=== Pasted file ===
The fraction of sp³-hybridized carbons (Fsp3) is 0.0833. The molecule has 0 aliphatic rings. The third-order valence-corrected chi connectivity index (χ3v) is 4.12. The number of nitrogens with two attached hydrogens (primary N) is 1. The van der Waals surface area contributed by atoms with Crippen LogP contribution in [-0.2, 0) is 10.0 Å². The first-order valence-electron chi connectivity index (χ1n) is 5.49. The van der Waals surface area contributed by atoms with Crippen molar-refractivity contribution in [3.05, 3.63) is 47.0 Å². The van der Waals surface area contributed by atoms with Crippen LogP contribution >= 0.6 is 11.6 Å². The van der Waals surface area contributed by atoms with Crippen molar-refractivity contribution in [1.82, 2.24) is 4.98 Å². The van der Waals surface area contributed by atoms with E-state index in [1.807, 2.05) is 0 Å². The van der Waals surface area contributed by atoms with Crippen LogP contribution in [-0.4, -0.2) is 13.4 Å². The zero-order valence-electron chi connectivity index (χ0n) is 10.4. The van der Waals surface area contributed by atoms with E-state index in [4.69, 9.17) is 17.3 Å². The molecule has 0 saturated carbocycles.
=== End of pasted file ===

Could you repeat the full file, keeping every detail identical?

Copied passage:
The fraction of sp³-hybridized carbons (Fsp3) is 0.0833. The molecule has 0 aliphatic rings. The third-order valence-corrected chi connectivity index (χ3v) is 4.12. The number of nitrogens with two attached hydrogens (primary N) is 1. The van der Waals surface area contributed by atoms with Crippen LogP contribution in [-0.2, 0) is 10.0 Å². The first-order valence-electron chi connectivity index (χ1n) is 5.49. The van der Waals surface area contributed by atoms with Crippen molar-refractivity contribution in [3.05, 3.63) is 47.0 Å². The van der Waals surface area contributed by atoms with Crippen LogP contribution >= 0.6 is 11.6 Å². The van der Waals surface area contributed by atoms with Crippen molar-refractivity contribution in [1.82, 2.24) is 4.98 Å². The van der Waals surface area contributed by atoms with E-state index in [1.807, 2.05) is 0 Å². The van der Waals surface area contributed by atoms with Crippen LogP contribution in [-0.4, -0.2) is 13.4 Å². The zero-order valence-electron chi connectivity index (χ0n) is 10.4. The van der Waals surface area contributed by atoms with E-state index in [4.69, 9.17) is 17.3 Å². The molecule has 0 saturated carbocycles.